Wartime archive narration: At 2:45 in the morning, August 6th 1945, Colonel Tibbets takes the Enola Gay down the runway into the air, beginning the six and one half hour flight to Japan. Over Iwo Jima they begin the slow climb to bombing altitude. At 8:15 a weather plane reports from Hiroshima that conditions are good. Two tenths lower and middle and two tenths at 15,000 feet. As they approach the target area the weapon is checked for the last time. At 9:11, 31,000 feet over Hiroshima, the Enola Gay begins the bomb run. At 9:15 the bomb is dropped. Just 50 seconds later, 15 miles from ground zero, the Enola Gay is rocked by the blast.
President Harry Truman (6th August 1945): A short time ago an American airplane dropped one bomb on Hiroshima and destroyed its usefulness to the enemy. That bomb has more power than 20,000 tons of TNT. The Japanese began the war from the air at Pearl Harbour. They have been repaid many fold, and the end is not yet.
Professor Geoffrey Wawro: In Truman’s defence he had this weapon, he had done a lot of damage to Japan, he’d repeatedly asked them to surrender, they refused to surrender, he had the Soviets breaking into Manchuria heading towards Japan. He had to make a tough call. And by then, at that point nuclear weapons didn’t have the sort of taboo reputation they have now.
President Harry Truman (6th August 1945): We are now prepared to destroy more rapidly and completely every productive enterprise the Japanese have in any city.
Professor Geoffrey Wawro: That said, people like General Dwight Eisenhower, Fleet Admiral William Leahy were appalled by its use. They said this is barbaric. I can’t believe we did this. But Truman, you know, he was in the White House, the President has to make tough decisions and not pass the buck. And so he took that decision and it did end the war and it doubtless saved tens of thousands of American lives. So it remains an open question, but I’m sure there’s an awful lot of grateful American families that he took that decision.
Commentary: The destruction caused by one single atomic bomb at Hiroshima, and then three days later another bomb at Nagasaki, was without precedent. Hundreds of thousands of people were injured by the two bombs, and more than a hundred and fifty thousand died. Many of them of painful cancers, radiation sickness and other injuries caused by the after effects of the attack.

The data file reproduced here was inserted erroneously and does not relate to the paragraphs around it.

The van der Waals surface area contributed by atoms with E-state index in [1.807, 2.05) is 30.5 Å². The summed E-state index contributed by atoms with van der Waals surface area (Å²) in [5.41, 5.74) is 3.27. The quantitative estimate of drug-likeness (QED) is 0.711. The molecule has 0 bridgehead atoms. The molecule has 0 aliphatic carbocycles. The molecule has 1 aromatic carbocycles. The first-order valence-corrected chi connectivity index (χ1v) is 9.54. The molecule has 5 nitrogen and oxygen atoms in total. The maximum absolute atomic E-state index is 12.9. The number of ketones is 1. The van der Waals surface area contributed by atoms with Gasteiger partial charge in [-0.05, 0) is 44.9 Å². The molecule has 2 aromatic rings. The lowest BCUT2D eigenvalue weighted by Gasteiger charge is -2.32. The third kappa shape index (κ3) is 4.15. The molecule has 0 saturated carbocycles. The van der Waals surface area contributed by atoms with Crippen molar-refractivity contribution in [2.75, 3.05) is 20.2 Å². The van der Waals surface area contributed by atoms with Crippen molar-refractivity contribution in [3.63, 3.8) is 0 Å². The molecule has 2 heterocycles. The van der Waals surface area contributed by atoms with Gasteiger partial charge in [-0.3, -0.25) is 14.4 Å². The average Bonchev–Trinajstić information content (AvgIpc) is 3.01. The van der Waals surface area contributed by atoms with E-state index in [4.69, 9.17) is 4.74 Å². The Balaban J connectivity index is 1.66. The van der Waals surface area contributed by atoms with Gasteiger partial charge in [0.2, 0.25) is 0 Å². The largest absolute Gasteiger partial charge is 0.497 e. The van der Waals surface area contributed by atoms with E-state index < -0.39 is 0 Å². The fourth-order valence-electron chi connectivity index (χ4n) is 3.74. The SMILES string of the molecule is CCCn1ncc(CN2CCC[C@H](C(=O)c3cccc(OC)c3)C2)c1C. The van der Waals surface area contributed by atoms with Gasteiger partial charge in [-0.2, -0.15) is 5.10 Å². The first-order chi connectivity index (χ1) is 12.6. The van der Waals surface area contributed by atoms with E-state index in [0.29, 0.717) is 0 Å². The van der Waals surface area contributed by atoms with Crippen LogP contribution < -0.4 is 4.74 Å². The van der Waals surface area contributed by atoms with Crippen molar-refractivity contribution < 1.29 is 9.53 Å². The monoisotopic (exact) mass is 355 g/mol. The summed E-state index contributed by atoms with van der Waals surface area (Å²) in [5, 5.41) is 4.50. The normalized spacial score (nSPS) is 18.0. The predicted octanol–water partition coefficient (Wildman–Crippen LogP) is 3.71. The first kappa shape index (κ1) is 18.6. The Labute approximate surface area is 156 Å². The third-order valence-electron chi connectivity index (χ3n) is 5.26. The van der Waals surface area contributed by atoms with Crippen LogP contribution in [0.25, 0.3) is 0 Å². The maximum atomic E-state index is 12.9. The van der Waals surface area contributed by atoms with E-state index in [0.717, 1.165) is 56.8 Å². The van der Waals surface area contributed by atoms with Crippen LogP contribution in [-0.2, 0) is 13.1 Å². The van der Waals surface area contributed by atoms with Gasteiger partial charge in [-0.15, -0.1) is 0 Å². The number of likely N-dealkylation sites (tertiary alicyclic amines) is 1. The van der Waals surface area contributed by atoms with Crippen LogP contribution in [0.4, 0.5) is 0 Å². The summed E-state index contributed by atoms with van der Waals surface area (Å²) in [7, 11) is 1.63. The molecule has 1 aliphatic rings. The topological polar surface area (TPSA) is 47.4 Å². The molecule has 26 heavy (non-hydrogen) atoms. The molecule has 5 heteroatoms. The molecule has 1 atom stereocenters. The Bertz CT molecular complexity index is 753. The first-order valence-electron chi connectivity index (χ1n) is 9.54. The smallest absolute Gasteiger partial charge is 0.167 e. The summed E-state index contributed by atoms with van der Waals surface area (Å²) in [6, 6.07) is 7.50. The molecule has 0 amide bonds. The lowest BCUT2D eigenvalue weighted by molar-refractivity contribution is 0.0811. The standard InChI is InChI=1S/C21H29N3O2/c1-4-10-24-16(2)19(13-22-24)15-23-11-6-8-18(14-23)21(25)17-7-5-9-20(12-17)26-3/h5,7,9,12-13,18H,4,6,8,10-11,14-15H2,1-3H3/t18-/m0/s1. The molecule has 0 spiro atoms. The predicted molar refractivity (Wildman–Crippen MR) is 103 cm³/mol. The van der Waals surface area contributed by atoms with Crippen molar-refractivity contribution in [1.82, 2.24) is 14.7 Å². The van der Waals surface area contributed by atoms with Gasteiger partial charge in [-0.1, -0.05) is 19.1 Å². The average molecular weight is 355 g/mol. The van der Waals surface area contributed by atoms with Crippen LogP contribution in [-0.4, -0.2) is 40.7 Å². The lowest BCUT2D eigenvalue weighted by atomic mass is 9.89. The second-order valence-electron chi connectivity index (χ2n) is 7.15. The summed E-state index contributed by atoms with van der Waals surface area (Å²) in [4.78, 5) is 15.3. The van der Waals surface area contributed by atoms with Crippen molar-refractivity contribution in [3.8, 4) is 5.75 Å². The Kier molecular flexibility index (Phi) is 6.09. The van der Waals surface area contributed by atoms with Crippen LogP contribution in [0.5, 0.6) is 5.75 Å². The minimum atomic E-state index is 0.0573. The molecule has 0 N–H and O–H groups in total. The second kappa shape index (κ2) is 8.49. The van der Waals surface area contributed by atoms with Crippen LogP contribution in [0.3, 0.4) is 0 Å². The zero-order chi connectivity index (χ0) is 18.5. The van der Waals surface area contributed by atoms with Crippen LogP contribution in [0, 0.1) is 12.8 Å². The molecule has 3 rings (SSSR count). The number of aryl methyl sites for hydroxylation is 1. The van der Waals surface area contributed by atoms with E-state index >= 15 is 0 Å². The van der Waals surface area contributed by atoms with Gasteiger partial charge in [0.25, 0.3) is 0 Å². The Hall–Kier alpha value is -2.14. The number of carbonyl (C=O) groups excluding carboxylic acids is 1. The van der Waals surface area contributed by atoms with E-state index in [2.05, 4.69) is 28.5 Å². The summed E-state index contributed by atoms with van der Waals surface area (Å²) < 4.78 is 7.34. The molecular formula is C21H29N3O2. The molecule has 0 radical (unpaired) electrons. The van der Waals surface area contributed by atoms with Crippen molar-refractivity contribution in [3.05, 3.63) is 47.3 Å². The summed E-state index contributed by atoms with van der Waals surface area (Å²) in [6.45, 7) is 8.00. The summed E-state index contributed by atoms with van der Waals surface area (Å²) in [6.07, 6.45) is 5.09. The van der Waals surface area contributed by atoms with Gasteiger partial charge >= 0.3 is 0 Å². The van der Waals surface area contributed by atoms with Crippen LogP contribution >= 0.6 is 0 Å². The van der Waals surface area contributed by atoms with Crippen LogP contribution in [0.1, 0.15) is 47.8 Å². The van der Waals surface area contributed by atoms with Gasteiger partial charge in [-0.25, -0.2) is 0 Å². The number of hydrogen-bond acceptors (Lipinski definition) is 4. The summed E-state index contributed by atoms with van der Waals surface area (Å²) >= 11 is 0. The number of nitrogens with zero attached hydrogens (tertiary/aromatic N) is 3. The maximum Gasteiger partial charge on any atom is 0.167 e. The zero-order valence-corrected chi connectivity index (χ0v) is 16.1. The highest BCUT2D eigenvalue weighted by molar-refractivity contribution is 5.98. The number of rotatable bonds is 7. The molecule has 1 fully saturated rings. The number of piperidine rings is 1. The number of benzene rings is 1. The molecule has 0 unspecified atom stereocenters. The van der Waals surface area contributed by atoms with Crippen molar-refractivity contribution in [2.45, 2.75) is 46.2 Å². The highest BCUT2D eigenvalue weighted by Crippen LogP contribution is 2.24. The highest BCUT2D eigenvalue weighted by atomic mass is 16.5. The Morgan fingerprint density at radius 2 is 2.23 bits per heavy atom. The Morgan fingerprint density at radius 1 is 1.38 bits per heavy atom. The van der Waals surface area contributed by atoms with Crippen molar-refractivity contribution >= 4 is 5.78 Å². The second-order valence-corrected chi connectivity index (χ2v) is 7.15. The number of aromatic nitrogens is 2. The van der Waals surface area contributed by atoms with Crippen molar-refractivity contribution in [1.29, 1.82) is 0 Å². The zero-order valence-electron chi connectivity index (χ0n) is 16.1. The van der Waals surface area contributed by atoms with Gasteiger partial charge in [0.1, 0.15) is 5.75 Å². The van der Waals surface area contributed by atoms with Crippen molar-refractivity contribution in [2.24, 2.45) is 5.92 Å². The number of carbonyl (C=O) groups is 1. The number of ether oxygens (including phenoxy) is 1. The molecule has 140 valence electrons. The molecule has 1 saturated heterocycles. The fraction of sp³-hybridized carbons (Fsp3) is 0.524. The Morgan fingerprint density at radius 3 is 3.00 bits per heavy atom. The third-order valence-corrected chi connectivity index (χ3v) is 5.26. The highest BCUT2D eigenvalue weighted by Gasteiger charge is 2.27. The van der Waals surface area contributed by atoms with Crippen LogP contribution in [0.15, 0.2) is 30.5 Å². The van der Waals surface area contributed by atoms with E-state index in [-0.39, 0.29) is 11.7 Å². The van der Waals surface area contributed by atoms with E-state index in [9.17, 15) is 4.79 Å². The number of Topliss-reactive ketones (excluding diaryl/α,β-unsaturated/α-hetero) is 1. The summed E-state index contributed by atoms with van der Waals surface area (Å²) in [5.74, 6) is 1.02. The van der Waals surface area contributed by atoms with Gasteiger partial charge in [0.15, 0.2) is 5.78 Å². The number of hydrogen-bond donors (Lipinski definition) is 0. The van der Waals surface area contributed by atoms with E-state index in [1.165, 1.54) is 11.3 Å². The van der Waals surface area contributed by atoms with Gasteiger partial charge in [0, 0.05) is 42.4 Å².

Professor Akira Iriye: I still think it was a morally reprehensible strategy, that other alternatives could have been found or should have been pursued. Both sides are trying to win by all means, but by all means short of nuclear weapons would have been less unjustifiable than all means including nuclear wars. I mean, Americans recognise that because they have not used nuclear weapons since that time.
Wartime archive narration: In Chicago more than a million sing and dance in the streets in the biggest celebration the windy city has ever seen.
Commentary: Whether the dropping of the bomb was morally justifiable or not remains a question of debate. But there’s no debate about the fact that the two nuclear bombs on Japan resulted in the end of the war.
Wartime archive narration: The pose may not be dignified, but the young lady is not the least upset. Far in to the night the happy crowd screamed their relief at the end of the greatest war in history. From early Tuesday morning the celebration went on for 24 hours.
Commentary: But there remains at least one other legacy of this dramatic and controversial means of ending the war.
Professor Geoffrey Wawro: By the dropping of the atomic bomb at Hiroshima and Nagasaki the Japanese Emperor afterwards was able to claim, ‘We’re a victim. We were a victim of this American technology. And we’re a martyr,’ if you will. And that to this day continues to affect our record of this war and our analysis of this war. The Japanese have still not owned up to the horrible things they did, and that’s in part because of the decision to drop the atom bombs. And I don’t include that in a criticism of Truman’s decision because he clearly wasn’t thinking in that way, but that’s one of its impacts.
Commentary: The main reason the Americans dropped their nuclear bombs was simple. They wanted to end the war and save American lives. But in doing so, they gave notice that any future all out war between great powers would be still more destructive than this, the Second World War, had ever been.
The colour photo of Truman and Stalin at Potsdam is U.S. Army, Courtesy of Harry S. Truman Library.